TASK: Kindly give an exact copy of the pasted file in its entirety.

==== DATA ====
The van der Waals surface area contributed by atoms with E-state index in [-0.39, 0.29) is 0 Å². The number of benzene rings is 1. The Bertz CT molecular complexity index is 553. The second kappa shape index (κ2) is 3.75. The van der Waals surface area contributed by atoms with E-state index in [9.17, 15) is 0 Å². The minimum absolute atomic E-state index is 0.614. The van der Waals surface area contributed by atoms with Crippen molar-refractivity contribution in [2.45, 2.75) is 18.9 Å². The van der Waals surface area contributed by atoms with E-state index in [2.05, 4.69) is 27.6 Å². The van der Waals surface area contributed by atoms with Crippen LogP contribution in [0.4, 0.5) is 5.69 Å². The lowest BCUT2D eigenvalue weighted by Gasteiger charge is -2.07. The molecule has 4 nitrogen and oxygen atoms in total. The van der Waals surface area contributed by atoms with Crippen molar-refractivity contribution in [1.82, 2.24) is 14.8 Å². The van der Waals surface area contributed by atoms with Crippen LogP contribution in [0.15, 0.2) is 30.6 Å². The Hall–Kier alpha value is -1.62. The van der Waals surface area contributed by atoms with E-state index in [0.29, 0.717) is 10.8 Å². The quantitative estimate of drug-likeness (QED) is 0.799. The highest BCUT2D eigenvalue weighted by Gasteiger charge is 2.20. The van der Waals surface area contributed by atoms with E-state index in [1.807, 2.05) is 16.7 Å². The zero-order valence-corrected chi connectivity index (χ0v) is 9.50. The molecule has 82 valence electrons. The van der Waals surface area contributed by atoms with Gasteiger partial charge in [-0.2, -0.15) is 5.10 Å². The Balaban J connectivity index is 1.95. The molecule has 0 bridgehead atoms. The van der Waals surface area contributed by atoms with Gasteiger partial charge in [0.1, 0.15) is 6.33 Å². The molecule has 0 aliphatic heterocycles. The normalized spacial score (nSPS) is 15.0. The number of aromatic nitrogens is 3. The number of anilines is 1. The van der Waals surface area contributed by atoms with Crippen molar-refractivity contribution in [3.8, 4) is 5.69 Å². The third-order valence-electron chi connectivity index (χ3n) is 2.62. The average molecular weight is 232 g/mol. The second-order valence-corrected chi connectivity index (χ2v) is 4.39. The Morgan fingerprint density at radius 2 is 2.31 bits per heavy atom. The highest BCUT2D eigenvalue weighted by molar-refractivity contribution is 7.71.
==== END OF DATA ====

The van der Waals surface area contributed by atoms with E-state index in [-0.39, 0.29) is 0 Å². The number of benzene rings is 1. The Bertz CT molecular complexity index is 553. The second kappa shape index (κ2) is 3.75. The van der Waals surface area contributed by atoms with E-state index in [9.17, 15) is 0 Å². The minimum absolute atomic E-state index is 0.614. The van der Waals surface area contributed by atoms with Crippen molar-refractivity contribution in [2.45, 2.75) is 18.9 Å². The van der Waals surface area contributed by atoms with E-state index in [2.05, 4.69) is 27.6 Å². The van der Waals surface area contributed by atoms with Crippen LogP contribution in [0.4, 0.5) is 5.69 Å². The lowest BCUT2D eigenvalue weighted by Gasteiger charge is -2.07. The molecule has 4 nitrogen and oxygen atoms in total. The van der Waals surface area contributed by atoms with Crippen molar-refractivity contribution in [1.82, 2.24) is 14.8 Å². The van der Waals surface area contributed by atoms with Crippen LogP contribution in [0.15, 0.2) is 30.6 Å². The Hall–Kier alpha value is -1.62. The van der Waals surface area contributed by atoms with E-state index in [0.29, 0.717) is 10.8 Å². The quantitative estimate of drug-likeness (QED) is 0.799. The highest BCUT2D eigenvalue weighted by Gasteiger charge is 2.20. The van der Waals surface area contributed by atoms with E-state index in [1.807, 2.05) is 16.7 Å². The zero-order valence-corrected chi connectivity index (χ0v) is 9.50. The molecule has 82 valence electrons. The van der Waals surface area contributed by atoms with Gasteiger partial charge in [-0.2, -0.15) is 5.10 Å². The Balaban J connectivity index is 1.95. The molecule has 0 bridgehead atoms. The van der Waals surface area contributed by atoms with Gasteiger partial charge in [0.1, 0.15) is 6.33 Å². The molecule has 0 aliphatic heterocycles. The normalized spacial score (nSPS) is 15.0. The number of aromatic nitrogens is 3. The number of anilines is 1. The van der Waals surface area contributed by atoms with Crippen molar-refractivity contribution in [3.8, 4) is 5.69 Å². The third-order valence-electron chi connectivity index (χ3n) is 2.62. The average molecular weight is 232 g/mol. The second-order valence-corrected chi connectivity index (χ2v) is 4.39. The Morgan fingerprint density at radius 2 is 2.31 bits per heavy atom. The highest BCUT2D eigenvalue weighted by molar-refractivity contribution is 7.71.